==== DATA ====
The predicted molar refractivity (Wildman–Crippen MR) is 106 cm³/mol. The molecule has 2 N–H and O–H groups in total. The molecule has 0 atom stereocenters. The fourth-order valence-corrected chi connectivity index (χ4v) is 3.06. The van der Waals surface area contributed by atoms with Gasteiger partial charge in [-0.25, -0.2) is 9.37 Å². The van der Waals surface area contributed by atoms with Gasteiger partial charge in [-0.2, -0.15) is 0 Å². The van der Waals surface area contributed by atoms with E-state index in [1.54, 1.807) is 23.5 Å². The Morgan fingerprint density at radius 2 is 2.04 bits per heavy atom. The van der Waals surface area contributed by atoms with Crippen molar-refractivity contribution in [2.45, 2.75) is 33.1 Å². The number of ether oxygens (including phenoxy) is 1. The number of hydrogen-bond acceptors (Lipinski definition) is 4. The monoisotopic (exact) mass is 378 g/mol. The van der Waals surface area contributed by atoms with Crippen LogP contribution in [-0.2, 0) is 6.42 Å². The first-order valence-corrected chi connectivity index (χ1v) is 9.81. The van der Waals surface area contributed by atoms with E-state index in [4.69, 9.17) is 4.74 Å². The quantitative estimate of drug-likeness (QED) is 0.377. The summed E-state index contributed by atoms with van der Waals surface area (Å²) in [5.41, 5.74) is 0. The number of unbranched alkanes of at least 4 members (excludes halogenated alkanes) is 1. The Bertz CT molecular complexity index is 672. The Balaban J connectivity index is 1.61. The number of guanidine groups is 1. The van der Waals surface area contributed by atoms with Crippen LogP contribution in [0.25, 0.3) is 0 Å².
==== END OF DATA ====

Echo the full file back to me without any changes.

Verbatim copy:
The predicted molar refractivity (Wildman–Crippen MR) is 106 cm³/mol. The molecule has 2 N–H and O–H groups in total. The molecule has 0 atom stereocenters. The fourth-order valence-corrected chi connectivity index (χ4v) is 3.06. The van der Waals surface area contributed by atoms with Gasteiger partial charge in [-0.25, -0.2) is 9.37 Å². The van der Waals surface area contributed by atoms with Gasteiger partial charge in [-0.2, -0.15) is 0 Å². The van der Waals surface area contributed by atoms with E-state index in [1.54, 1.807) is 23.5 Å². The Morgan fingerprint density at radius 2 is 2.04 bits per heavy atom. The van der Waals surface area contributed by atoms with Crippen molar-refractivity contribution in [2.45, 2.75) is 33.1 Å². The number of ether oxygens (including phenoxy) is 1. The number of hydrogen-bond acceptors (Lipinski definition) is 4. The monoisotopic (exact) mass is 378 g/mol. The van der Waals surface area contributed by atoms with Crippen LogP contribution in [-0.2, 0) is 6.42 Å². The first-order valence-corrected chi connectivity index (χ1v) is 9.81. The van der Waals surface area contributed by atoms with E-state index in [4.69, 9.17) is 4.74 Å². The quantitative estimate of drug-likeness (QED) is 0.377. The summed E-state index contributed by atoms with van der Waals surface area (Å²) in [5.41, 5.74) is 0. The number of unbranched alkanes of at least 4 members (excludes halogenated alkanes) is 1. The Bertz CT molecular complexity index is 672. The Balaban J connectivity index is 1.61. The number of guanidine groups is 1. The van der Waals surface area contributed by atoms with Crippen LogP contribution in [0.25, 0.3) is 0 Å².